With decades of international cinema at my disposal, picking nine favorite foreign film scores feels like a foolish and pointless gesture at best. And yet I’m giving it a shot.
Because so much of my foreign film viewing over the years has been relegated to Oscar-nominated films (once again, never an indication of quality), I readily admit that I’m severely deficient in this area. I originally thought of making the list country by country (i.e., French film scores one month, Italian the next, etc.), with separate monthly posts devoted to each. But then I realized I simply didn’t have enough knowledge of the scores from any specific country to do that. So, although this list is by no means complete, it’s a start. Hopefully, there will be later installments in the future. Until then, here are nine film scores from around the globe that I can wholeheartedly recommend.
9. WAR AND PEACE (1966)
This past weekend, in preparation for this post, I re-watched this 7-hour Russian epic of Tolstoy’s masterpiece. The first time I saw it years ago, I watched it all in one day, long before I’d read the book. I was hopelessly confused by the numerous characters and didn’t know enough about Russian history to appreciate it. Since then I’ve read the book and plenty of other Russian books so I was able to follow it much easier…and splitting up the viewing over two days didn’t hurt either. This 1968 Oscar winner for Foreign Language Film shows its age but it’s sumptuous to look at and the logistics of filming it are staggering. Vyacheslav Ovchinnikov was still in his 20’s when he was tapped to compose and conduct the massive score. While it’s not synced as smoothly as many modern film scores (cues sometimes just drop in or out), there are some marvelous music set pieces–dances in a classical Tchaikovskian style, a capella male chorus, intense action music for the battle sequences and a haunting, lyrical intermezzo that serves as the love theme. The overall score is not as cohesive as it could be, but it’s a bold effort from a young composer who is basically unknown outside of the motherland. This is one score I’d love to see released on CD someday, though I can’t even imagine the licensing logistics nightmare. Beware of the digital release of the LP (the only release of the score that I know of), which is full of annoying battle sound effects.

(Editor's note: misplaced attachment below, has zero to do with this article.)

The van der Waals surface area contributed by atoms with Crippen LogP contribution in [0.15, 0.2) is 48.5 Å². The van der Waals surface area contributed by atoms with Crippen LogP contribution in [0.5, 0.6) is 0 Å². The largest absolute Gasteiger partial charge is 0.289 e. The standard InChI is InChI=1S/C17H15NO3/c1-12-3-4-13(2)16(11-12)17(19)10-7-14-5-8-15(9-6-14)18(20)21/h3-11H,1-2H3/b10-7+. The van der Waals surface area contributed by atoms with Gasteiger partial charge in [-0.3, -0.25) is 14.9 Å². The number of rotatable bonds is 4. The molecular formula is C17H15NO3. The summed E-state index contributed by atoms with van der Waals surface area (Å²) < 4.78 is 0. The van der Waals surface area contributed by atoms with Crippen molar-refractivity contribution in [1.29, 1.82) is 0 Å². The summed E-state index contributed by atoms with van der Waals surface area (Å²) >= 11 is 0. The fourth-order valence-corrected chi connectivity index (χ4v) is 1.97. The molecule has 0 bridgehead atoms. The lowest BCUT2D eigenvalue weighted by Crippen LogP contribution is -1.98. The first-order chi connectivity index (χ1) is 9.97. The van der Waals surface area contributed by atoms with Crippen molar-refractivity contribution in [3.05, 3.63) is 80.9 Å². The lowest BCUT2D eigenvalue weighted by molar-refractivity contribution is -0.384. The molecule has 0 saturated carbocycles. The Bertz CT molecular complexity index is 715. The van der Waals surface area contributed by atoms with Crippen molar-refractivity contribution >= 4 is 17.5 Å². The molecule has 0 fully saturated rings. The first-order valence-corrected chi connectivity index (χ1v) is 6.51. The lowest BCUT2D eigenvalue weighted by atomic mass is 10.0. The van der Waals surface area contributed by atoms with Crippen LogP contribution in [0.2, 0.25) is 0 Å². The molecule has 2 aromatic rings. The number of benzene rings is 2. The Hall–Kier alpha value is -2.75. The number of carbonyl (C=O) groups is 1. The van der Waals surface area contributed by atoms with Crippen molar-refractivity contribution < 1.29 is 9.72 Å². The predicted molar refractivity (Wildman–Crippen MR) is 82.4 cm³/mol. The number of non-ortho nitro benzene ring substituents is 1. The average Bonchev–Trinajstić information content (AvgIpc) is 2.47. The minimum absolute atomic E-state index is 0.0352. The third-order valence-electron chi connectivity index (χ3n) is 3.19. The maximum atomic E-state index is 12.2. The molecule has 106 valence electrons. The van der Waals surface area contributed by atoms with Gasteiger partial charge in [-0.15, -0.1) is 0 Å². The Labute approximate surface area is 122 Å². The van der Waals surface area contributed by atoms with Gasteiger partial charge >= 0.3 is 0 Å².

8. CHARACTER (1997)